You need your teammates to get to the solar core, which is housed behind layers of heavy-duty turrets. To aid you in your efforts, your solar base cranks out a never-ending stream of droids. They whittle away at the turrets, providing you cover to stand behind so you can blast them with your more powerful weapons. You battle back and forth, in a constant struggle to press forward into the opposing base.
It might sound like a plodding war of attrition, but the setting and crazy characters turn every match into a frenetic clash of strategies. It feels like you're always just one button--one quick decision--away from death or domination. The maps have multiple levels filled with jump pads, a couple of environmental hazards, and some local creatures you can kill for health. There's plenty of space to duke it out while your droids bop along on their paths of destruction. It's a dead-simple concept made more complex by the three player-controlled hero characters on each team.

Awesomenautsscreenshot
Taking on a turret alone is a very bad idea.
There's a lot of room for customization in Awesomenauts, both as an individual and as a team. The heroes blur the lines between traditional battle roles, like tank, healer, ranged, and damage dealer, thanks to a diverse set of upgrade options. As you fight, you earn solar, which you can use to buy upgrades and abilities. There are more than a dozen upgrades per hero, some passive and others active. Seeing them all listed before you can be overwhelming early on--this isn't a simple loadout choice like in a team-based shooter.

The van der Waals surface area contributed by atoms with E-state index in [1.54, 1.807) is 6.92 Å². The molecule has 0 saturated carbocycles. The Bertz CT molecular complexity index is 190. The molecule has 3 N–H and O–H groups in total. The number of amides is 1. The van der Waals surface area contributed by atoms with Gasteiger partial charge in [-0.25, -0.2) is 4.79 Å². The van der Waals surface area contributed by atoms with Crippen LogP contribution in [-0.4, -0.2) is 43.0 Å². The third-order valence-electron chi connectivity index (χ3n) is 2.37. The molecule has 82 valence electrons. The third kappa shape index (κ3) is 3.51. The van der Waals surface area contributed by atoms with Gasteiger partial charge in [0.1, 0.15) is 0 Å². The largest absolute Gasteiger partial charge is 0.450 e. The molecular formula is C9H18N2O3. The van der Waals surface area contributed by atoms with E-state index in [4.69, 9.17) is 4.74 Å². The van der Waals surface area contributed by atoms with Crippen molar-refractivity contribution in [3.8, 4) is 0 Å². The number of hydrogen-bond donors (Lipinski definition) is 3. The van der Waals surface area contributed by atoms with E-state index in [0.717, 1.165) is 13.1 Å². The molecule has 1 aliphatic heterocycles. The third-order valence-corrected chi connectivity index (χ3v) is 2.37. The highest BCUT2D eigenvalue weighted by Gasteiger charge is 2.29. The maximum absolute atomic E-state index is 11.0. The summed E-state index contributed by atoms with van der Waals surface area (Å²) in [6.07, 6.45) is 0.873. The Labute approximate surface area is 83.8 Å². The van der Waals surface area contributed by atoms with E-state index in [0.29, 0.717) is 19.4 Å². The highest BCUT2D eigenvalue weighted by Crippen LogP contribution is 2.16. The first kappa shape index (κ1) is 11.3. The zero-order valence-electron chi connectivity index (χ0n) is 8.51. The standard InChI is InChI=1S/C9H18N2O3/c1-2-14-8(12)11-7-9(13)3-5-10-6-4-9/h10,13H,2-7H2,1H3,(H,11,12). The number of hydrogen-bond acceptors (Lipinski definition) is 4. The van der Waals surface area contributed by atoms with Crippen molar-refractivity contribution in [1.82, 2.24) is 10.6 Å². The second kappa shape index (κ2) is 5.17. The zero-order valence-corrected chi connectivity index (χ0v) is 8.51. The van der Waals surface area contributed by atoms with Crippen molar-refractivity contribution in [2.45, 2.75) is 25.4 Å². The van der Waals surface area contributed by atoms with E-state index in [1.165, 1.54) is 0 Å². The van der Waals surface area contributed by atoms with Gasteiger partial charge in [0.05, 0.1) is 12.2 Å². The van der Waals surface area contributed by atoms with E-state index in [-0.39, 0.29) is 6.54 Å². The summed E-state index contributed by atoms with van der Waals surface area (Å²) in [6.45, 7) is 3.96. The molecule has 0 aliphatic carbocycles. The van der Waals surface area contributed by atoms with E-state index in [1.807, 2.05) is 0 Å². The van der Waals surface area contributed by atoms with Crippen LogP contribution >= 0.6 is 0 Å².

The upgrade path you follow can have a huge impact on a match. For example, you could go full-tilt tank with Clunk the robot and upgrade his bite ability so that it steals health and lengthens his health bar with each successful bite. Or you could be a bit of a glass cannon and dump points into his missile launcher and self-destruct ability. The former build makes him last longer, while the latter does more damage but could lead to more deaths, which costs you precious solar. Awesomenauts gives you wiggle room to shape characters to your style of play. Like with a good fighting game, in time, your favorite character will feel uniquely yours.

Review DiRT Showdown

Tuesday, 5 June 2012 | 0 comments


Review DiRT Showdown

4.0 stars Excellent
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The good: Varied deformation models make for satisfying destruction
Sharp presentation and smooth visuals
Wide range of event types
Online racing is masses of fun
Easy-to-master arcade handling